1. It’s just common sense, really.

    2. Right. There’s really no way to stimulate the economy. Getting out of the way would do some great good, though. People will buy and sell and create value on their own.

  6. “There is no universal agreement on how to stimulate more rapid economic expansion in a lasting way. But there should be unanimity on the value of doing so. The first step in boosting growth is for politicians to give it the priority it deserves. ”

    So you’re telling me that Jeb had the audacity to opine that 4% growth is better than 2% growth?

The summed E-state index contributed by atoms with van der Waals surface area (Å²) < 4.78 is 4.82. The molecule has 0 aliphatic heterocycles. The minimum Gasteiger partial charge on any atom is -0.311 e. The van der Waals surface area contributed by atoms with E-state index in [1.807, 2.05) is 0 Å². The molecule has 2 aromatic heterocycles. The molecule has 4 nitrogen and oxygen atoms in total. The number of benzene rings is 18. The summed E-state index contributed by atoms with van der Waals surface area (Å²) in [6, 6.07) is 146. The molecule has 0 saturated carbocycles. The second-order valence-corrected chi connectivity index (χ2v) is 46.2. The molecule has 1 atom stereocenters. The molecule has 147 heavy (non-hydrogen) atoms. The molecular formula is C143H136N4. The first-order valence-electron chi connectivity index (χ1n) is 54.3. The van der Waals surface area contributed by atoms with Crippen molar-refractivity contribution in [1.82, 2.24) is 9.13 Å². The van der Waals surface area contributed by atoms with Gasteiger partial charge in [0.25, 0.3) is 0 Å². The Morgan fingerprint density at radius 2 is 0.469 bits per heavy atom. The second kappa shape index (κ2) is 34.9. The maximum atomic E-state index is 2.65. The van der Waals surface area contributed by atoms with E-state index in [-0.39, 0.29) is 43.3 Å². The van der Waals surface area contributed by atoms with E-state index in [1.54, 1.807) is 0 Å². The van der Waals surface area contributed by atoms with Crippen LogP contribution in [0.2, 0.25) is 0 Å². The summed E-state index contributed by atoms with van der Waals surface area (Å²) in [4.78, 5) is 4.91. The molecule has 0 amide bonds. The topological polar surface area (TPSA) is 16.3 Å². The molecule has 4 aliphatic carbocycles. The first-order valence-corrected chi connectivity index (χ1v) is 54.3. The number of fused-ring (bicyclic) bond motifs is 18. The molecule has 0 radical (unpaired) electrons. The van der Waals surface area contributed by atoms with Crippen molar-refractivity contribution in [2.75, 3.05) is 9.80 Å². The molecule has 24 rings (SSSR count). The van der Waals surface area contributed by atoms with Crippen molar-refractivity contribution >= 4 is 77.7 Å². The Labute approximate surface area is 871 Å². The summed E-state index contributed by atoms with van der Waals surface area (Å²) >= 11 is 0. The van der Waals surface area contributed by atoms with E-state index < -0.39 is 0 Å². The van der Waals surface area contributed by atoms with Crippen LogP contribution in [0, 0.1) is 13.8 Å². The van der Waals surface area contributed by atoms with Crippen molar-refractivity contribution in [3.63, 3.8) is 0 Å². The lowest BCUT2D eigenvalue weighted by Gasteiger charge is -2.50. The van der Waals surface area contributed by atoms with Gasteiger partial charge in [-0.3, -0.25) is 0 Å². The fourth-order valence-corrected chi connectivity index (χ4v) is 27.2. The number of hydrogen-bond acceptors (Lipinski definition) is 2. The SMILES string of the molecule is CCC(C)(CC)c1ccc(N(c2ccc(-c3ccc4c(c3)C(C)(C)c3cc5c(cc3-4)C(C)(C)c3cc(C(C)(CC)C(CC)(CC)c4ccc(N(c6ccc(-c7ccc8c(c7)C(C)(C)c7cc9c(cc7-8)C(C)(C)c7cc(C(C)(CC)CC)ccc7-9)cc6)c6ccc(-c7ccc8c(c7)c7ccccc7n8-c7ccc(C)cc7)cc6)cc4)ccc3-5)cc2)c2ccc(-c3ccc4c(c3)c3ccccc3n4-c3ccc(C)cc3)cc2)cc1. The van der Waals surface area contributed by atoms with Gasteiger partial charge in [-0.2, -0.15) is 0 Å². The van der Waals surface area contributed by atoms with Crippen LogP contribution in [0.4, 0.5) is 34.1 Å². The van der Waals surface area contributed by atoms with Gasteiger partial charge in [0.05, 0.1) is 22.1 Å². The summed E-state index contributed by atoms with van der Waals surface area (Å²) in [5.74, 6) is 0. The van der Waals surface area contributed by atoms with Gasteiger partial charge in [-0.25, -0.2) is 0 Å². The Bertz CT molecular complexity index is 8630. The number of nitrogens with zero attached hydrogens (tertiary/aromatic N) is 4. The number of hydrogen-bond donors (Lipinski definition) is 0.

And that so uniquely distinguishes him from any other candidate that it warrants a special article about his 4% plan?

    And by the way, not to nitpick, but will there be a followup article where a “plan” is described? Because saying “4% is good” is not a plan.

    Hold the presses. What the hell are we going to talk about if somebody comes up with a 5% plan? It’s going to make Jeb look like a moron! He’s probably got a 6% plan in his back pocket just in case.

    1. I’m just glad Jeb has the courage to be in favor of things that everyone wants.

    2. Plans? Who needs those? The parries’ primary contests have gone just great without those annoying things.

      1. Parties, not parries.

        Where’s our edit button?

    3. Chapman’s just saying it would help if in policy consider’ns, priority were given to anticipated effects on the economy.